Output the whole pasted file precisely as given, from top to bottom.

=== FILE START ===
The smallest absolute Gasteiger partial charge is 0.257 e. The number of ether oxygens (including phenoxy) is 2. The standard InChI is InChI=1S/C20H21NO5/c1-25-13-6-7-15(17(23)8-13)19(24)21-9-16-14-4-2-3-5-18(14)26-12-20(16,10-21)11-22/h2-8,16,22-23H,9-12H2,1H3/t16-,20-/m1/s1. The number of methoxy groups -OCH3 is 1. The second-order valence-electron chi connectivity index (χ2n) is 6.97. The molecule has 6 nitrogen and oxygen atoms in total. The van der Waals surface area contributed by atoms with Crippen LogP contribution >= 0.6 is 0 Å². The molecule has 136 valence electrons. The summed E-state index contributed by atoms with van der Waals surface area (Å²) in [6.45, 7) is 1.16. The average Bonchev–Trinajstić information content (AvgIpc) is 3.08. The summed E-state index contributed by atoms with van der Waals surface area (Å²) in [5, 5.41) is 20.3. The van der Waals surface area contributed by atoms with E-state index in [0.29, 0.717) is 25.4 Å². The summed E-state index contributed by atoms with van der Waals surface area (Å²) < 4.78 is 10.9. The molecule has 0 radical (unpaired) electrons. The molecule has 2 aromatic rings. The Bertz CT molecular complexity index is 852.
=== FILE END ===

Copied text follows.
The smallest absolute Gasteiger partial charge is 0.257 e. The number of ether oxygens (including phenoxy) is 2. The standard InChI is InChI=1S/C20H21NO5/c1-25-13-6-7-15(17(23)8-13)19(24)21-9-16-14-4-2-3-5-18(14)26-12-20(16,10-21)11-22/h2-8,16,22-23H,9-12H2,1H3/t16-,20-/m1/s1. The number of methoxy groups -OCH3 is 1. The second-order valence-electron chi connectivity index (χ2n) is 6.97. The molecule has 6 nitrogen and oxygen atoms in total. The van der Waals surface area contributed by atoms with Crippen LogP contribution >= 0.6 is 0 Å². The molecule has 136 valence electrons. The summed E-state index contributed by atoms with van der Waals surface area (Å²) in [6.45, 7) is 1.16. The average Bonchev–Trinajstić information content (AvgIpc) is 3.08. The summed E-state index contributed by atoms with van der Waals surface area (Å²) in [5, 5.41) is 20.3. The van der Waals surface area contributed by atoms with E-state index in [0.29, 0.717) is 25.4 Å². The summed E-state index contributed by atoms with van der Waals surface area (Å²) < 4.78 is 10.9. The molecule has 0 radical (unpaired) electrons. The molecule has 2 aromatic rings. The Bertz CT molecular complexity index is 852.